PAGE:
4. Quick Accent
If you're even occasionally multilingual, you probably already know how tedious it is to type characters with tildes, accents, and diacritical marks using the standard English (U.S.) keyboard layout. But with this utility running in the background, it's much easier.
Hold down a key and then tap the Quick Accent shortcut key (by default, this is the right or left arrow, or the spacebar). That action displays a pop-up window containing all available variants for the character you selected. Keep holding down the letter you want to type and then tap the shortcut key repeatedly; let go of the letter key when you get to the variation you want to use. This technique works with numbers, too, where you get options to create a subscript or superscript. Hold down the hyphen key and use Quick Accent to choose from a very wide array of dashes and tildes.
The technique takes a bit of practice. However, once you master it, you can un-memorize all those alt key codes you used to depend on, but can't use anymore because your laptop doesn't have a dedicated number keypad.
Has this ever happened to you? You've started a lengthy task -- downloading a really big file over a slow connection, for example. You want to step away from the PC, but you're worried that Windows is going to put your PC to sleep, interrupting the download and forcing you to start over when you get back.
That's where Awake can help. Flip this switch to the On position and walk away confident that Windows won't get in the way. You can make the keep-awake period indefinite (until you change it) or set a predetermined interval after which it's safe for Windows to put the PC to sleep.
If you've used a Mac and wished your Windows PC could preview files with a tap of the spacebar like Quick Look on MacOS, here's your answer. With the Peek PowerToy enabled on a Windows PC, you can select a file in File Explorer and then use the shortcut Ctrl + Spacebar.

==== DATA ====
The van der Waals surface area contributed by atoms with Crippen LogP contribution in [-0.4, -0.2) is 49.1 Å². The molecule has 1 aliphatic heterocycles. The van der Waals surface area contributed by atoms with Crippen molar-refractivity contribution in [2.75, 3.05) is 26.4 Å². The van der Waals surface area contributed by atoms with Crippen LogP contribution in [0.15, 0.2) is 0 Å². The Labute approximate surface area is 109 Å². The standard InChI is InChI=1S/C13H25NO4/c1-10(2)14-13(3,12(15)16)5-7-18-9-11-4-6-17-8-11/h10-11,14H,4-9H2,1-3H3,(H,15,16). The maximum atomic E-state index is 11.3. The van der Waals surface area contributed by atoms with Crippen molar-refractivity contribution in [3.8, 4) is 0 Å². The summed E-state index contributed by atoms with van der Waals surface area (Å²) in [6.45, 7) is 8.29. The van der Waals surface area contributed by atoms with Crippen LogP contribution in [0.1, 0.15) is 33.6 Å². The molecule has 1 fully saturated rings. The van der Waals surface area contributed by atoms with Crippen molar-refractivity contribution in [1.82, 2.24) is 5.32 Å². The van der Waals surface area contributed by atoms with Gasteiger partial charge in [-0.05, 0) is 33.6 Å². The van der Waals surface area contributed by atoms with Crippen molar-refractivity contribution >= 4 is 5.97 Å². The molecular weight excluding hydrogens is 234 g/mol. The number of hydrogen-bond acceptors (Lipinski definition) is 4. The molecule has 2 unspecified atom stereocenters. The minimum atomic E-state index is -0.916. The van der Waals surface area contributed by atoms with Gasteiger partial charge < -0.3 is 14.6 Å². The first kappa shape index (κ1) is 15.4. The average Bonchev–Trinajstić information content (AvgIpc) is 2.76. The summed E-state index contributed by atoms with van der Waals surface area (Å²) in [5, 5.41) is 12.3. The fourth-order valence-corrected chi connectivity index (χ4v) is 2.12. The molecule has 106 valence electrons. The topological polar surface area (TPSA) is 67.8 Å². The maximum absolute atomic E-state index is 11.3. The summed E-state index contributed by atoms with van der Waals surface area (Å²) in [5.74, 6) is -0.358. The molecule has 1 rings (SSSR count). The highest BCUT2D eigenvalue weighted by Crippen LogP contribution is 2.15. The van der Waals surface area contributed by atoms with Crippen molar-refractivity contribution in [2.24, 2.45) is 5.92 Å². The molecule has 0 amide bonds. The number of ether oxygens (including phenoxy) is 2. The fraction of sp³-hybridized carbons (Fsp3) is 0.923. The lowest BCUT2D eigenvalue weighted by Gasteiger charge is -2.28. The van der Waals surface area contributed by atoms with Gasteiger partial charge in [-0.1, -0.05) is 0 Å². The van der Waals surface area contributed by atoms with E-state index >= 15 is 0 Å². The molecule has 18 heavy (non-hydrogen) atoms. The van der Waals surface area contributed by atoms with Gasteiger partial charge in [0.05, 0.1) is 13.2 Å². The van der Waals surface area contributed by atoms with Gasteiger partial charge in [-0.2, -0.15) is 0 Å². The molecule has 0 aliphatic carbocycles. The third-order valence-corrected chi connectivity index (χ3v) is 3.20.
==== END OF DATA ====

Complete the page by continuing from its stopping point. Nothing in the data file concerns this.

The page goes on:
That process opens the preview in a separate WinUI window. Unlike on a Mac, the preview window doesn't automatically close when you return to File Explorer; tap Escape to clear it from the screen. If that behavior bothers you, you can change it in settings.
7. Mouse Utilities
This page contains a slew of useful little tricks to make it easier to use a mouse. The Find My Mouse feature, for example, comes to the rescue if you lose track of the mouse pointer. To highlight the missing cursor, tap the left Ctrl key twice. You can also change this activation method to a shake of the mouse if you'd rather not memorize yet another keyboard shortcut.
This feature-packed page also includes Mouse Highlighter options that highlight each mouse click -- that option is especially useful for anyone who regularly leads PC training sessions.
I'm pretty confident that I've left out one of your favorite PowerToys. If you regularly have to do bulk file-management projects, you're probably a fan of PowerRename. I know people who swear by File Locksmith, which lets you see what process is preventing you from accessing or modifying a file.
Or maybe you're a network-savvy Windows geek who finds Hosts File Editor a super-easy way of managing a local hosts file. And then there's Paste as Plain Text, which passes the Truth in Labeling test with a perfect score.
Bottom line: if you use Windows, I guarantee you'll find something interesting and useful in the Microsoft PowerToys collection, and you don't need to be a coder to appreciate it.